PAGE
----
To cut sharp interior corners, cut the first line up to the corner; then back the blade out of the stock and cut the second line. Or, cut the first line up to the corner and back up several blade widths. Turn into the waste stock, leaving the first line and getting in position to cut the second. Cut the second line (all but a small portion near the corner), remove the waste, then go back and cut the last part of the second line up to the corner (Figure 16-10).

 

 

 

 

 

 

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Figure 16-11. When cutting thin or A small workpieces, tape them to a sheet of posterboard. This adds both support and control.

Cutting Thin or Small Stock-When cutting veneer or very thin materials, it's helpful to tape the workpiece to a sheet of heavy posterboard; then cut the work-piece and the posterboard. (Don't use corrugated cardboard.) The posterboard adds extra support and keeps parts of the workpiece from breaking off and falling through the hole in the table insert (Figure 16-11). If the pattern is very complex and/or the materials very fragile, you may have to sandwich the stock between two pieces of posterboard.

This technique also comes in handy when you need to cut stock that's too small to safely control. Simply attach it to a larger sheet of posterboard; then hold onto the posterboard and use it to guide the stock.

 

 

 

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Figure 16-12. If you need to cut identical parts, stack up the workpieces and tape them together. Cut them all at once. This is called pad sawing.

Cutting Identical Pieces-If you need to cut several identical parts to a project, you can use a technique called pad sawing. Stack up the workpieces and tape them together. The stack should be no thicker than 1-3/4". Saw the entire stack at once; then remove the tape. Each piece will be identical (Figure 16-12).

If you're pad sawing a stack of veneer, put a sheet of posterboard on the bottom and the top of the stack to prevent small pieces from breaking off. Draw your pattern on the top sheet of posterboard.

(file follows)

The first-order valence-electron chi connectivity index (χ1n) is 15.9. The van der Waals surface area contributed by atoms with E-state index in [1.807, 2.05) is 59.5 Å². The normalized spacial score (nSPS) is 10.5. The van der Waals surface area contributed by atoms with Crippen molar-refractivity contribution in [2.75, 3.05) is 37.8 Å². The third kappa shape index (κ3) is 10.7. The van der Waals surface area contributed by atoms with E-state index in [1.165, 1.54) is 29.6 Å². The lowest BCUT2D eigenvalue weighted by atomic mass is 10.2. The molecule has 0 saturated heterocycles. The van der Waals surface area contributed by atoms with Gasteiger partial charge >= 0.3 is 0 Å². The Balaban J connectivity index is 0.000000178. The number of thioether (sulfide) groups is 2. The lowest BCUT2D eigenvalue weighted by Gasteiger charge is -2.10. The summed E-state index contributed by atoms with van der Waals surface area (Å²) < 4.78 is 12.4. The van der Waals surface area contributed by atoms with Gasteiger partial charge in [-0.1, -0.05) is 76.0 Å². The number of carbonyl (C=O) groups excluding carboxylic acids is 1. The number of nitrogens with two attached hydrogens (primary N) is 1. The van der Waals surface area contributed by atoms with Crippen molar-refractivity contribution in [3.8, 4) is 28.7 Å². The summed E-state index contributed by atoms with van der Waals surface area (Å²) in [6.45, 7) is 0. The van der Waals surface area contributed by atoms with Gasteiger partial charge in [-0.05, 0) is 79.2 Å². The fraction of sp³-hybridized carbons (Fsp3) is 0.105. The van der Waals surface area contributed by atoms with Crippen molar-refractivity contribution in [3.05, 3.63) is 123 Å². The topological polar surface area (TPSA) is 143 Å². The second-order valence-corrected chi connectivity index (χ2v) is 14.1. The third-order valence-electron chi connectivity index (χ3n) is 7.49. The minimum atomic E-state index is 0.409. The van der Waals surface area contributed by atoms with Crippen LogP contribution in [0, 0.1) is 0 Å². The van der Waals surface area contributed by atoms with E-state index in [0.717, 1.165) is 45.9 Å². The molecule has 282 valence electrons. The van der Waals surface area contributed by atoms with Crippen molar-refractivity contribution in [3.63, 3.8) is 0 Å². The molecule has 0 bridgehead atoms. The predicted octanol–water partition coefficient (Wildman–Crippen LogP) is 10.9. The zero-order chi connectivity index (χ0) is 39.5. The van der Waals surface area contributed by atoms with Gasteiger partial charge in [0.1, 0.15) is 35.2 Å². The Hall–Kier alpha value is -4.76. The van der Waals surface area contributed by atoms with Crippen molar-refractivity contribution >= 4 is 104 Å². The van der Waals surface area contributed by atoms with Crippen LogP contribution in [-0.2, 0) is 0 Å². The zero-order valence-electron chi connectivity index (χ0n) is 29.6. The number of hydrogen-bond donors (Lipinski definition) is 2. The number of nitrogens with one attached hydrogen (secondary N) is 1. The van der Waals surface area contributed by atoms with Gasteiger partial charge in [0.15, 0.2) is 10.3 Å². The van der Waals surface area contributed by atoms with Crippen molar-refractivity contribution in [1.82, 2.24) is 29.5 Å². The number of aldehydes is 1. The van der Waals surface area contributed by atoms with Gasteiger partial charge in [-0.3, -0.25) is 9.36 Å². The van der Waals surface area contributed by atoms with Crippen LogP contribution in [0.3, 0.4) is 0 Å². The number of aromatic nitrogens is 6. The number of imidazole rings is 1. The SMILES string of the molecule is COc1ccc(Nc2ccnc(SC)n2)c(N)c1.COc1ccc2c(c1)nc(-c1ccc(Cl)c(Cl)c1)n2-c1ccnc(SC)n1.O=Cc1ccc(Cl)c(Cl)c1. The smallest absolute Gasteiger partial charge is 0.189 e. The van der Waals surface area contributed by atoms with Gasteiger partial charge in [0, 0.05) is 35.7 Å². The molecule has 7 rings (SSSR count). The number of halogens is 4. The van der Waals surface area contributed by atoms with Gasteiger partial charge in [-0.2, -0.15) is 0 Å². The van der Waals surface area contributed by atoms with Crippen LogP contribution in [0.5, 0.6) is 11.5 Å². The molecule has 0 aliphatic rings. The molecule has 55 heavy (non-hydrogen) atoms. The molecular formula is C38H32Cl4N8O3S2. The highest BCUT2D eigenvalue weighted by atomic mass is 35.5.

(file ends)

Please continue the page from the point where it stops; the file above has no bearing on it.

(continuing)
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Figure 16-13. Inlay work is done by making a "pad" of veneers. After cutting, each piece will fit the corresponding hole in another.

Inlay Work-Inlay design work or pictures are made by using the pad method of sawing shown in Figure 16-13.

The veneers selected are fastened together between top and bottom boards with nails driven through waste areas. The picture or design is on the top board. Since all the veneers are cut at the same time, any piece cut out of one will fit the corresponding hole in another. The veneers should be selected for contrasting colors and grains.

Inlays are also made by jigsawing a form from a piece of stock and gluing it into place in a recess carved or routed out for it. This is called intarsia and is shown in Figure 16-14.

 

 

 

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Figure 16-15. A wide, coarse blade will do a fast job when cutting thick stock. One with fine teeth will cut more slowly but with a smoother finish.

Cutting Thick Stock-When you must cut thick stock, take your time. Use as wide a blade as possible, coarse teeth, and a slow speed (Figure 16-15). The jigsaw is not designed to cut through thick stock as quickly as a bandsaw or table saw. Remember, heavy forward pressure won't hasten the operation-it only makes the cut inaccurate and it may cause the blade to break.

 

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Figure 16-16A. (A) A jigsaw fence that you can make is held to the table with a clamp.
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Figure 16-16B. (B) Construction details for the jigsaw fence. Click on image for larger view.

Straight Cutting-The jigsaw or bandsaw, but if you have it set up and need to do some straight cutting, there's no need to change to another machine. Just accept that the cuts will take a bit longer to do. You can guide the work freehand, but it's more convenient and you'll work more accurately if you make the fence shown in Figure 16-16.